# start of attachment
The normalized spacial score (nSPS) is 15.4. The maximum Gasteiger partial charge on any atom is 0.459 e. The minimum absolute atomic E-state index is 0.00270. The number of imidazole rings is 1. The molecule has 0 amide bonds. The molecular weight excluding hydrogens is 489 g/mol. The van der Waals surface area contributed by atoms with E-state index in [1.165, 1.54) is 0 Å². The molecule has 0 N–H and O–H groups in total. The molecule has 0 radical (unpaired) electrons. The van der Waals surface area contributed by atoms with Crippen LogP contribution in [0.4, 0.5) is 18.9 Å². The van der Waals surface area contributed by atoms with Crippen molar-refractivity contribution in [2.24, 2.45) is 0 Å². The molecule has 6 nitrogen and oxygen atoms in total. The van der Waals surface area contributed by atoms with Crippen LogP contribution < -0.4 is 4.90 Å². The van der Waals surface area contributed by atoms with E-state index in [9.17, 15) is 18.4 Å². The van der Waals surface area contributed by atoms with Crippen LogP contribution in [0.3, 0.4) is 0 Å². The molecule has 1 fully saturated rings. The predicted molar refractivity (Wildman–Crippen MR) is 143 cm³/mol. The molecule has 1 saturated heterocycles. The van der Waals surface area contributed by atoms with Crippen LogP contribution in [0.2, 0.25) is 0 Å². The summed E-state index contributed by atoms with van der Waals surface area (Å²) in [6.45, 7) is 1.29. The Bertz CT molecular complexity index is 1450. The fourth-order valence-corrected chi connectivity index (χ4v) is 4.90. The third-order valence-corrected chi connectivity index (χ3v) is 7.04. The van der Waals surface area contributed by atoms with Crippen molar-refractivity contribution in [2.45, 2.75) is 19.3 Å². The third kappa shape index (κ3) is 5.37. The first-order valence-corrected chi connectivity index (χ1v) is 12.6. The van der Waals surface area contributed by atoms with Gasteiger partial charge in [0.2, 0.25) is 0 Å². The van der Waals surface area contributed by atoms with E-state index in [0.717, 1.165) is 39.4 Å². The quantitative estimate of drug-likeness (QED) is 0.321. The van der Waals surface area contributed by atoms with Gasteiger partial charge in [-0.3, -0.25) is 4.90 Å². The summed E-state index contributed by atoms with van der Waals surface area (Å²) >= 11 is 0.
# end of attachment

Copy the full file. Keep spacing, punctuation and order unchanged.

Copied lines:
The normalized spacial score (nSPS) is 15.4. The maximum Gasteiger partial charge on any atom is 0.459 e. The minimum absolute atomic E-state index is 0.00270. The number of imidazole rings is 1. The molecule has 0 amide bonds. The molecular weight excluding hydrogens is 489 g/mol. The van der Waals surface area contributed by atoms with E-state index in [1.165, 1.54) is 0 Å². The molecule has 0 N–H and O–H groups in total. The molecule has 0 radical (unpaired) electrons. The van der Waals surface area contributed by atoms with Crippen LogP contribution in [0.4, 0.5) is 18.9 Å². The van der Waals surface area contributed by atoms with Crippen molar-refractivity contribution in [2.24, 2.45) is 0 Å². The molecule has 6 nitrogen and oxygen atoms in total. The van der Waals surface area contributed by atoms with Crippen LogP contribution < -0.4 is 4.90 Å². The van der Waals surface area contributed by atoms with E-state index in [9.17, 15) is 18.4 Å². The van der Waals surface area contributed by atoms with Crippen LogP contribution in [0.3, 0.4) is 0 Å². The molecule has 1 fully saturated rings. The predicted molar refractivity (Wildman–Crippen MR) is 143 cm³/mol. The molecule has 1 saturated heterocycles. The van der Waals surface area contributed by atoms with Crippen LogP contribution in [0.2, 0.25) is 0 Å². The summed E-state index contributed by atoms with van der Waals surface area (Å²) in [6.45, 7) is 1.29. The Bertz CT molecular complexity index is 1450. The fourth-order valence-corrected chi connectivity index (χ4v) is 4.90. The third-order valence-corrected chi connectivity index (χ3v) is 7.04. The van der Waals surface area contributed by atoms with Crippen molar-refractivity contribution in [2.45, 2.75) is 19.3 Å². The third kappa shape index (κ3) is 5.37. The first-order valence-corrected chi connectivity index (χ1v) is 12.6. The van der Waals surface area contributed by atoms with Gasteiger partial charge in [0.2, 0.25) is 0 Å². The van der Waals surface area contributed by atoms with E-state index in [0.717, 1.165) is 39.4 Å². The quantitative estimate of drug-likeness (QED) is 0.321. The van der Waals surface area contributed by atoms with Gasteiger partial charge in [-0.3, -0.25) is 4.90 Å². The summed E-state index contributed by atoms with van der Waals surface area (Å²) >= 11 is 0.